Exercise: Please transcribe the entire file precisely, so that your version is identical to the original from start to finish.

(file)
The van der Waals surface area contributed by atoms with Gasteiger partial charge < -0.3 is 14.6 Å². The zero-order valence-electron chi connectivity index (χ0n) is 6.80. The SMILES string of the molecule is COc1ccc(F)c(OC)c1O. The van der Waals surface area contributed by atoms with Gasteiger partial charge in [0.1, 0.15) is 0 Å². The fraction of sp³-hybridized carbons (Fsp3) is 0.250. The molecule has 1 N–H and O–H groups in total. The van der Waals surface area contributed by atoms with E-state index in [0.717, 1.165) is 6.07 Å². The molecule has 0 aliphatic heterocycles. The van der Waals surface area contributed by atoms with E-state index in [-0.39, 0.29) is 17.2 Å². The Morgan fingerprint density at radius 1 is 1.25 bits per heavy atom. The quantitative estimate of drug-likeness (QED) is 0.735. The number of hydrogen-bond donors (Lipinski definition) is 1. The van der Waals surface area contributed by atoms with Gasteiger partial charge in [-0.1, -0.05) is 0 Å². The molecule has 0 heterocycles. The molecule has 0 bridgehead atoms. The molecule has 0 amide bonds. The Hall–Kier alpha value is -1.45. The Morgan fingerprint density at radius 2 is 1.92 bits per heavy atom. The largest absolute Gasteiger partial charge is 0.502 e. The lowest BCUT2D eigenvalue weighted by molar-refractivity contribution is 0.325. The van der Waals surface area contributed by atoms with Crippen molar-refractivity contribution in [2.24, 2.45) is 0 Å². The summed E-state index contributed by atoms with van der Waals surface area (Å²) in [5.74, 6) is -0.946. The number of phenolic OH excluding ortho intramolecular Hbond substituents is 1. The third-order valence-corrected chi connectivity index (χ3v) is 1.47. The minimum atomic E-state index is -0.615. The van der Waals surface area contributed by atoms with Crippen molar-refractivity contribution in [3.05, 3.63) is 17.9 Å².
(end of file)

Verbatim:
The van der Waals surface area contributed by atoms with Gasteiger partial charge < -0.3 is 14.6 Å². The zero-order valence-electron chi connectivity index (χ0n) is 6.80. The SMILES string of the molecule is COc1ccc(F)c(OC)c1O. The van der Waals surface area contributed by atoms with Gasteiger partial charge in [0.1, 0.15) is 0 Å². The fraction of sp³-hybridized carbons (Fsp3) is 0.250. The molecule has 1 N–H and O–H groups in total. The van der Waals surface area contributed by atoms with E-state index in [0.717, 1.165) is 6.07 Å². The molecule has 0 aliphatic heterocycles. The van der Waals surface area contributed by atoms with E-state index in [-0.39, 0.29) is 17.2 Å². The Morgan fingerprint density at radius 1 is 1.25 bits per heavy atom. The quantitative estimate of drug-likeness (QED) is 0.735. The number of hydrogen-bond donors (Lipinski definition) is 1. The van der Waals surface area contributed by atoms with Gasteiger partial charge in [-0.1, -0.05) is 0 Å². The molecule has 0 heterocycles. The molecule has 0 bridgehead atoms. The molecule has 0 amide bonds. The Hall–Kier alpha value is -1.45. The Morgan fingerprint density at radius 2 is 1.92 bits per heavy atom. The largest absolute Gasteiger partial charge is 0.502 e. The lowest BCUT2D eigenvalue weighted by molar-refractivity contribution is 0.325. The van der Waals surface area contributed by atoms with Crippen molar-refractivity contribution in [2.24, 2.45) is 0 Å². The summed E-state index contributed by atoms with van der Waals surface area (Å²) in [5.74, 6) is -0.946. The number of phenolic OH excluding ortho intramolecular Hbond substituents is 1. The third-order valence-corrected chi connectivity index (χ3v) is 1.47. The minimum atomic E-state index is -0.615. The van der Waals surface area contributed by atoms with Crippen molar-refractivity contribution in [3.05, 3.63) is 17.9 Å².